Liam Bailey, head of residential research, Knight Frank, commented: “In the space of little more than 12 months we have seen a shift from a near market meltdown to boom rates of price growth
“Since last April the combined impact of ultra-low interest rates, government stimulus, and rising confidence from buyers – about their own and the economy’s prospects – have served to push prices higher, with 15% growth in the ten months to January this year.
“As we stand, at the beginning of the 2010 spring market, there still seems to be considerable life left in the recovery in pricing. While buyers are back in force, vendors are few and far between, creating a significant imbalance between supply and demand. Slim pickings are the fuel that has been driving this market bounce.
“We are seeing increased demand in pretty much every price bracket, particularly the £2m-£5m ‘City’ segment. In fact, our figures suggest that applicant volumes in January were 15% above their five year average. On the flip side, most of our offices have stock levels 15% to 20% below normal for the time of year. Some have seen declines of 30% or more.
Anecdotally, the real problem for agents has been in encouraging prospective vendors to commit to a meaningful relationship. There are lots of people playing the dating game, inviting agents into their lives to inspect their homes and provide indicative asking prices, but when it comes to commitment they are still wavering.
“There are several reasons for this delay. The election is cited by some reluctant vendors looking for reasons not to take the next step. For others, however, it has galvanised them into action with the belief that early 2010 is a good time to sell – a window of opportunity before the election campaign starts.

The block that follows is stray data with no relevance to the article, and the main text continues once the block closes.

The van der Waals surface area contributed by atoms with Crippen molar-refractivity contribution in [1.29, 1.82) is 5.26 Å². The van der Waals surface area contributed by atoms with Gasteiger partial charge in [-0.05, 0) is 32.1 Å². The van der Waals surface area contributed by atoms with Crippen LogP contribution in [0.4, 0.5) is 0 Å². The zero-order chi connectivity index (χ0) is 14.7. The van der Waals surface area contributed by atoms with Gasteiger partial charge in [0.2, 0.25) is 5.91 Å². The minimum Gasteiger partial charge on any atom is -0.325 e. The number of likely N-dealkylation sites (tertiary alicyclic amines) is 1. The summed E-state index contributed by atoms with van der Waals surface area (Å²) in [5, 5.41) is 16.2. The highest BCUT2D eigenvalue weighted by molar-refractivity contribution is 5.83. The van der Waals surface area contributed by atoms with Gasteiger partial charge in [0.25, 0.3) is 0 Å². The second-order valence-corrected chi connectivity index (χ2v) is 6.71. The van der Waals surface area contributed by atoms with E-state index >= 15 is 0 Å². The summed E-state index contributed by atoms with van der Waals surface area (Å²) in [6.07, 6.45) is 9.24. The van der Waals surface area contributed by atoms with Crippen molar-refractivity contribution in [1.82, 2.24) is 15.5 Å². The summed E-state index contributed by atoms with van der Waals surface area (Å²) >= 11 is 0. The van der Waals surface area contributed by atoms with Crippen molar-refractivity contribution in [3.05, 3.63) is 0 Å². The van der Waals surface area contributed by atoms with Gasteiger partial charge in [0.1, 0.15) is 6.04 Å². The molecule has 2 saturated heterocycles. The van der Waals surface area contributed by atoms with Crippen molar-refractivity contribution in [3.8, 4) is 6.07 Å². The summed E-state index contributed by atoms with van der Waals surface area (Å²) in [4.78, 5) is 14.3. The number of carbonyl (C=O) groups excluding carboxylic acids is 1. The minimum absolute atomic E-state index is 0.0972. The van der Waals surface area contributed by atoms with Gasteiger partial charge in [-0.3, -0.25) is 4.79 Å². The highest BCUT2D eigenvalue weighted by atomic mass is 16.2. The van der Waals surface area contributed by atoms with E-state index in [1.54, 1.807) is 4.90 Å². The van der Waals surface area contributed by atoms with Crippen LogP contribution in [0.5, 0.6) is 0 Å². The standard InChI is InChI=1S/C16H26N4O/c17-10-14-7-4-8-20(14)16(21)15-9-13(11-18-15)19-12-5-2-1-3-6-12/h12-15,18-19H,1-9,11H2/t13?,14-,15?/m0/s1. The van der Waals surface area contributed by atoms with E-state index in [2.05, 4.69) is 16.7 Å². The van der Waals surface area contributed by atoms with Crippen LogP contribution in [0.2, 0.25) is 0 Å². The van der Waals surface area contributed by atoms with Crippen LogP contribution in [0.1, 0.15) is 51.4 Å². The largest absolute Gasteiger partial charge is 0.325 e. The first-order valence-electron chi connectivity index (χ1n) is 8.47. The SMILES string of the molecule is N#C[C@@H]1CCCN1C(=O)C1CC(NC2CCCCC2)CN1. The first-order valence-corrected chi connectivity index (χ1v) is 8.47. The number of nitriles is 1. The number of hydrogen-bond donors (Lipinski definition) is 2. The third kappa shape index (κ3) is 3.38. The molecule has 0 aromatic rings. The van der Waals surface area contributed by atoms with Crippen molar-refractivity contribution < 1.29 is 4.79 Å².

“The lack of stock in the market can create something of a vicious circle, with prospective vendors
waiting until they can see a wide range of choice for their next move before committing to a sale of their own property.
“There is also a degree of nervousness regarding the likely impact on London’s economy following the withdrawal of the government’s multi-billion pound economic stimulus package. More importantly it is the ongoing machinations around bonus payments that has provided a reason to delay for vendors and also, to be fair, for a good number of purchasers.
“A growing concern for agents is heightened vendor expectations. Buoyed by heady talk of price
increases, some vendors are beginning to request that asking prices are set at close to, and even above, peak levels again. With achieved prices rising and the average ratio between asking and achieved prices narrowing, there are some clear arguments in favour of a more ambitious stance. In reality, for anything other than perfect properties, this is a risky strategy as the market has not been truly tested by a well-stocked larder. If supply does rise it could serve to hold those ambitiously priced properties on the market.
“Predicting future market performance, as we discovered last year, is a hard task at the best of times, when the ground rules that the market operates within are subject to imminent review there is an additional reason for caution. The market has the ramifications of a potentially decade-defining general election to mull over, not to mention the great unknowns of life post- quantitative easing.
“Despite the uncertainties, sentiment in the market is, if anything, probably more positive now than it was even six months ago. There is a feeling that London has weathered the economic storm, although some jobs may have been lost to Geneva. Buyers, both domestic and foreign, are still more than willing to commit to purchases.
“The hope is that the election, and subsequent budget, will provide a degree of certainty regarding the regulation of the financial services sector and taxation – both of critical importance to the London market.
The prospects for continued price growth in central London, particularly at the mid to upper end look good. With thin stock levels and healthy demand there is room for further growth and we stand by our forecast for a conservative 3% increase in prime London prices in 2010.”